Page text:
The diagnostic criteria used in this study were based on the diagnosis and treatment protocol for COVID-19 (Trial version 7) that was issued by the National Health Commission and the State Administration of Traditional Chinese Medicine . Adult patients were classified as having a ‘severe’ infection if they experienced any of the following criteria: (1) onset of shortness of breath, respiratory rates (RR) ≥ 30 times/min; (2) an oxygen saturation ≤ 93% at rest; (3) a partial pressure of blood oxygen (PaO2)/oxygen absorption concentration (FiO2) ≤ 300 mmHg; or (4) pulmonary imaging showing significant progression of lesions within 24 to 48 hours. In total, 50% of the patients recruited into this study were treated as severe. Adult patients were classified as having a ‘critical’ infection if they experienced any of the following criteria: (1) respiratory failure and the need for mechanical ventilation; (2) shock; or (3) the patient experienced other organ failure and needed to be monitored in the intensive care unit (ICU).
In order to be included in this study, patients needed to (1) meet all of the COVID-19 diagnostic criteria; (2) be clinically classified as severe or critical, based on clinical symptoms and laboratory test indicators; (3) show improvement following treatment involving a combination of TCM and western medicine treatment, and who had attained the indications for discharge indications; and (4) provide their signatures on informed consent forms and were able to cooperate with rehabilitation treatment in an active and diligent manner.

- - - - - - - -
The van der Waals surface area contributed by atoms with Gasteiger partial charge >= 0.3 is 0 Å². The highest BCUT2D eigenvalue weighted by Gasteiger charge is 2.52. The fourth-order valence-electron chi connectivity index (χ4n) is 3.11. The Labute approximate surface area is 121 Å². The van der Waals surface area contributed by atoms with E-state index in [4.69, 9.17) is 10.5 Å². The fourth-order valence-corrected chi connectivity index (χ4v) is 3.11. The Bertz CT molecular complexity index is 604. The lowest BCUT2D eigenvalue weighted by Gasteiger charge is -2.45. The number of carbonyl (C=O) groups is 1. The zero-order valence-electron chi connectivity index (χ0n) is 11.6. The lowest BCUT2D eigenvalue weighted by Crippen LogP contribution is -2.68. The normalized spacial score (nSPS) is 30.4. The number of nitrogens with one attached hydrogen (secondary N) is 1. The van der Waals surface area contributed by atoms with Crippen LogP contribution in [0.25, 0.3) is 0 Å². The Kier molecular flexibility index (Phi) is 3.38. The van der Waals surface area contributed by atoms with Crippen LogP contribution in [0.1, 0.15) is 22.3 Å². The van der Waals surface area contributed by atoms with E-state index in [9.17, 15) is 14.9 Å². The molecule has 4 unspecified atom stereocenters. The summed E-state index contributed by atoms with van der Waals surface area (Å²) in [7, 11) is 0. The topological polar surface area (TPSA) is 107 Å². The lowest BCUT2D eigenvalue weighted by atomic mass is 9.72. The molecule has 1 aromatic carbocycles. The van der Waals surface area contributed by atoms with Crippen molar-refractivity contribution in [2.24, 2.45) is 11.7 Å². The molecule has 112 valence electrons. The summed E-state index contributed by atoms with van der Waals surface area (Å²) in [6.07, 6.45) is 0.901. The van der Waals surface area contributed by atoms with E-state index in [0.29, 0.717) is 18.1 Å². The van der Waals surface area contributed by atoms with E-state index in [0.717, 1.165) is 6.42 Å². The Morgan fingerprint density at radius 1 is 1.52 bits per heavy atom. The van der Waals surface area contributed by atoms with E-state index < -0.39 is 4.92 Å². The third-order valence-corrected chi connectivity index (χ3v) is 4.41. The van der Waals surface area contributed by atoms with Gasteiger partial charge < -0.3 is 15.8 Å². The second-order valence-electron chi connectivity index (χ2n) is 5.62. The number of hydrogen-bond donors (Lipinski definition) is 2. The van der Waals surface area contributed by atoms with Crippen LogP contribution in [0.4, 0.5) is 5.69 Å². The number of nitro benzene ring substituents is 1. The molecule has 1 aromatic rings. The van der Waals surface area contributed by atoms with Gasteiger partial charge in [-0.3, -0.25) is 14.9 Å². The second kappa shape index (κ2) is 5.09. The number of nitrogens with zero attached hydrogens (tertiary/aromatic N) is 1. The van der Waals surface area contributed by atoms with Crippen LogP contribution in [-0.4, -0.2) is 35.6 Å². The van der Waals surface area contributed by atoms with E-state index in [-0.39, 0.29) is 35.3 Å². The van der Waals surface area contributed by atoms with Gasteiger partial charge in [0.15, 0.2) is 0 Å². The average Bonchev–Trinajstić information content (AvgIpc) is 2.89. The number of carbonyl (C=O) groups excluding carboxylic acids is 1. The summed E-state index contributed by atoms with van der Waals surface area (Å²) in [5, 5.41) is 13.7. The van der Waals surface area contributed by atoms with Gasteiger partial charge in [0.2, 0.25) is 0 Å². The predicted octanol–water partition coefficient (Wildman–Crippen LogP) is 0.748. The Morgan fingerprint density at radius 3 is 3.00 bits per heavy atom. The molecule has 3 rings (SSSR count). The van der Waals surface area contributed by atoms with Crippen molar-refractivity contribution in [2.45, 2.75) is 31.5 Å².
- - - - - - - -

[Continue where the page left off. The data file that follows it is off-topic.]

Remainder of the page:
Patients were excluded from the present study for the following reasons: (1) severe liver and kidney function impairment (serum alanine aminotransferase was 3-fold higher than the normal upper limit and/or a serum creatinine level ≥ 265 µmol/L); (2) severe cerebrovascular diseases, disorders of the blood system, nervous system diseases, and malignant tumors; (3) combined acute myocardial infarction and cardiogenic shock; (4) pregnant or lactating women; (5) mental disorders or unwillingness to cooperate; and (6) patients involved in other research studies.
Patients were recruited after discharge from the hospital. All 72 patients (41 males and 31 females) who suffered from severe or critical COVID-19 during the experimental period were treated in four centralized centers in Chongqing, China, including 28 patients from the municipal public health center, 10 patients from the Yongchuan district treatment center, 32 patients from the Wanzhou District treatment center, and 2 patients from the Qianjiang District treatment center. Patient age ranged from 25 to 89 years, with a mean of 56 years, and a median age of 69 (56–79).